The aorta distributes cardiac stroke volume into the whole body through its finetuned conductance function, that is propagation and modulation of flow pattern. Physicomechanic properties of the aortic wall assure continuous and homogenous blood flow distribution to organs. The physicomechanic properties of the aortic wall are heterotopic: The collagen/elastin ratio doubles in the abdominal aorta as compared to the thoracic aorta. Malfunction of aortic conduction due to large artery stiffening (LAS) leads to premature wave reflection and excess pulsatility which translate into organ damage in low-resistance beds. The regional heterogeneity of aortic physicomechanic properties and their histomorphological substrate leading to altered regional hemodynamics are not well investigated. Within the PHaRAo population, there is a spectrum of higher and lower risk patients. The aim of this cohort study is to collect prospectively and systematically clinical research data from PHaRAo patients. This cohort study is an open-end observational study to identify master switches in aortic disease
Activated clotting time (ACT) is currently recommended to monitor high concentrations heparin anticoagulation. ACT-LR was specifically designed to measure the activity of low dose of heparin used during endovascular surgery. The correlation between ACT-LR and Anti Xa activity which is considered as the gold standard seems to be debated. Few studies in literature had shown controversial results. These studies were conducted in patients who underwent open as endovascular surgery. However, the ACT monitoring is not recommended in open surgery. In addition, heparin administration protocols are not described and specific to each centre. In this study investigators want to study the correlation between LR-ACT and anti Xa after introducing a heparin protocol during complex endovascular procedures.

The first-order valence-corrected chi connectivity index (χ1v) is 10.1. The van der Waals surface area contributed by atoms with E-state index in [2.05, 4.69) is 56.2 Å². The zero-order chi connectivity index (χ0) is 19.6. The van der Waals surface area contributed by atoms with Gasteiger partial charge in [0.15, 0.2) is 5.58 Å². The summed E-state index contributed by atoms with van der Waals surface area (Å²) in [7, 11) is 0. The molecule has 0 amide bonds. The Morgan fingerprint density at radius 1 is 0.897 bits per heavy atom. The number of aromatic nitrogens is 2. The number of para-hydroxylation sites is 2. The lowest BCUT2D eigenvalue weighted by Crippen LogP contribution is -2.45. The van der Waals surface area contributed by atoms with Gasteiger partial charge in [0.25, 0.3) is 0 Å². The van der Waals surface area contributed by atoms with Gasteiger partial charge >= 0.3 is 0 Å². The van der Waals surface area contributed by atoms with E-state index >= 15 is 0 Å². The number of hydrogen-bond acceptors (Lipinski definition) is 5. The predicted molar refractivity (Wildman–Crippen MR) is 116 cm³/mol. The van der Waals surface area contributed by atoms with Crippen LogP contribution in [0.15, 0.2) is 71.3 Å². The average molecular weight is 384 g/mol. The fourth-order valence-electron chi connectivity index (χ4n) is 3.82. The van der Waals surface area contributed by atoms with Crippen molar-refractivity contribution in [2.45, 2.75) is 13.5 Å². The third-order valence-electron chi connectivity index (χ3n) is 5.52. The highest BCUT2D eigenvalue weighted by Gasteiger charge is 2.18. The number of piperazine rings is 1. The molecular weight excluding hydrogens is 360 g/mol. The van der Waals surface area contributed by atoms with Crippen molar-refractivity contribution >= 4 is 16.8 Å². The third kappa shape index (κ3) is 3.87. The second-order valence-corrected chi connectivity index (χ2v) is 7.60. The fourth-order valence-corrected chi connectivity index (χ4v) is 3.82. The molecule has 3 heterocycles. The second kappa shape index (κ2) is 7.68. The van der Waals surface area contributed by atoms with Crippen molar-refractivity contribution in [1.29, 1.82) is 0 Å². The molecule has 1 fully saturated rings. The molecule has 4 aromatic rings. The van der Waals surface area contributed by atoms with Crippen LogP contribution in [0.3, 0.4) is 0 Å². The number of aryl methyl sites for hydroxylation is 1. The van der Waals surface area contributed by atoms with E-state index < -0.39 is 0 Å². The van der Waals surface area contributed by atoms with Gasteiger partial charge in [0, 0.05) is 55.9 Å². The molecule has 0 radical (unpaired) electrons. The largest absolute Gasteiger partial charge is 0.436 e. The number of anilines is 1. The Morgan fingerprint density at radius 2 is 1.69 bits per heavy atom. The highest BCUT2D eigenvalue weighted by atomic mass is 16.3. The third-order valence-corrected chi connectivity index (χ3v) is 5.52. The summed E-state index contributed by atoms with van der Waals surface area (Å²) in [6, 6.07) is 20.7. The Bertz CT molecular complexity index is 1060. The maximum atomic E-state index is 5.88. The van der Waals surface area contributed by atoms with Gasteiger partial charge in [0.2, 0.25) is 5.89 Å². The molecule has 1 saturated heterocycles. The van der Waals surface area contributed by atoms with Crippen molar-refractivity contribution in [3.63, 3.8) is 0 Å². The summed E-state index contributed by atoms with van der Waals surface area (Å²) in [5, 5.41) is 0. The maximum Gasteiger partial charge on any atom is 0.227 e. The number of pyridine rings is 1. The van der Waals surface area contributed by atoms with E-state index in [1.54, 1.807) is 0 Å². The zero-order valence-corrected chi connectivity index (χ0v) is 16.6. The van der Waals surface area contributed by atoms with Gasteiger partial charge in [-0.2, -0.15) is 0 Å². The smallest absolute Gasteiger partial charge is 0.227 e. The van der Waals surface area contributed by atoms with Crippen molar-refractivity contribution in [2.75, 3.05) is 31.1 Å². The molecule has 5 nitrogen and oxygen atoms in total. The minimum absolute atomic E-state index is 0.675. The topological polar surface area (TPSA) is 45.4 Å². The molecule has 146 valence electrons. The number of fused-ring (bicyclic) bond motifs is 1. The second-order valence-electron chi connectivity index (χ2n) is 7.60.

The infection rate of thoracic endovascular aortic repair (TEVAR) is unknown due to a lack of epidemiological data. The rate currently available comes from researches conducted decades ago, when open surgery was the standard of care. Because of the potentially fatal consequences of a stent graft infection in the thoracic aorta, the investigators tend to prescribe antibiotic prophylaxis for at least three days. In this study, the investigators are going to collect data on patients receiving TEVAR in the past five years and provide the following information: a. the infection rate (MAGIC classification), b. the rate of fever, c. the results of the lab tests, such as the WBC count and C-reaction protein. d. risk factors associated with infection and fever.